SUNY Plattsburgh’s Faculty Senate Executive Committee formally met with the Provost’s Cabinet for the first time Wednesday to begin working together on the academic plan given to faculty Sept. 25.
The plan was released by the Provost’s Cabinet with no faculty consultation. The plan outlined mergers of departments, program interventions that included closings and plans on increasing student retention, among other ideas.
Faculty members were vocal in their disapproval in an all-faculty meeting held two days after the plan was released, especially by faculty in the departments of English, history, philosophy and modern languages and cultures, which will form the Center for the Humanities next fall, and the departments of art, theater and music, which will also merge under the plan.
“The art department has made it very clear to both our dean, Dr. Andrew Buckser, and the provost, Dr. David Hill, that we do not support the reorganization of three independent departments, Art, Music and Theater, into a Center for Art, Music and Theater,” Art Department Chairperson Diane Fine wrote in an email response to Cardinal Points. “We do not see any benefit to such a move and, in fact, there was a previous incarnation of such a center early in my tenure here that was tried and failed. I was only part of that center for one year when the faculty, who had been pushing for its demise, finally prevailed.”
Students were not made aware of the plan by the college’s administration when it was released. Instead, students heard about it from their professors.
The Student Association’s Vice President for Academic Affairs Hanna Assefa first heard about the academic plan in class after her professor alerted the students about how it could affect them.
Assefa said a panic swept the room.
“I remember some students were thinking about how to transfer their scholarships already to another school,” she said. “It was very unsettling.”
Assefa believes the departments set to create the new centers won’t fit together like some may think.
“Although from afar, [the departments] may seem similar, they are very different,” the English writing arts major said. “I felt like, ‘Wow. This is horrible.’ I was sort of glad that I’m graduating before this happens.”
Assefa would like to see a student committee formed so students can have a direct voice in the decision-making process.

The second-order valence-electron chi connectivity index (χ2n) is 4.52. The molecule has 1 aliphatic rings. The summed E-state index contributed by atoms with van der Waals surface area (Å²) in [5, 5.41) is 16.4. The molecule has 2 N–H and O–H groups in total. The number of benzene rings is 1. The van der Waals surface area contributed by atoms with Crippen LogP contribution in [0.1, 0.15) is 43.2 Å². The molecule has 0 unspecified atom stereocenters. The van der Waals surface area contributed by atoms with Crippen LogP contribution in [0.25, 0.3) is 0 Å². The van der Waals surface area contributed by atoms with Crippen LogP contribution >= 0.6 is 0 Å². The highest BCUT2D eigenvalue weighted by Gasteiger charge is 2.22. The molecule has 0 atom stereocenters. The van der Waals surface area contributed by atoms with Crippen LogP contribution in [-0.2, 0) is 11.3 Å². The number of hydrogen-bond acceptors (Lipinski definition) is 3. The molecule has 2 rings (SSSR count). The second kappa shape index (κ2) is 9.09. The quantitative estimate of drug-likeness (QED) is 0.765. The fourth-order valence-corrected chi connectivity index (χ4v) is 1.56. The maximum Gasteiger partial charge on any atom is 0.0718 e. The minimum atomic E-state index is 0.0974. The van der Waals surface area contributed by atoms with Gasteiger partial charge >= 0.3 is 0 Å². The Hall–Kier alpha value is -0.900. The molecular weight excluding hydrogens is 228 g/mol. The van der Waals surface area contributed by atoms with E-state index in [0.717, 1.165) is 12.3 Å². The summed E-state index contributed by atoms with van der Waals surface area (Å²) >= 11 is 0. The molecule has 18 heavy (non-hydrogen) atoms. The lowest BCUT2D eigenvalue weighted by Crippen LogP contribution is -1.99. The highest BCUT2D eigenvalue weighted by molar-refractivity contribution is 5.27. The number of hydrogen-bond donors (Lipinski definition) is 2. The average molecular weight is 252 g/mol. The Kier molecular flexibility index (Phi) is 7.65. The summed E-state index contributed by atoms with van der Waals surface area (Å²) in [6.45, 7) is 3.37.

“It’s affecting all of us. Why aren’t we all a part of the decision?” Assefa said. “Especially when students are at the heart of this.”
Assefa’s opinion of the plan has changed since Provost David Hill met with the SA to go over the changes and after she sat in on faculty senate meetings and heard the thoughts of faculty members.
“The more questions we asked, we learned this is not a set plan,” Assefa said.
The Faculty Senate Executive Committee wrote a response to the plan that was directed at faculty Oct. 16.
In the response, the Executive Committee outlined the need for faculty to be in the loop as the plan progresses.
“Shared governance is about coming together and working together to put together a plan,” Faculty Senate Chair Gary Kroll said. “This plan doesn’t have that shared governance, so let’s start talking about that.”
Kroll is optimistic the academic plan will move forward with faculty consultation and support.
“You have to count on people buying into the mission of higher education,” he said. “I think that’s the key. For all of us to say, ‘It’s higher education. We’re trying to take 18-year olds and educate them and give them degrees so that they become successful citizens.’ When you flip it like that, then all of a sudden people start agreeing a lot more.”
With the appointment of Humboldt State University Provost Alexander Enyedi as SUNY Plattsburgh’s next president, Kroll is pleased to see the leadership start to solidify.
“The problem with Plattsburgh is we’ve had a kind of vacuum of leadership,” he said. “That vacuum is going to end very, very shortly, and that’s exciting.”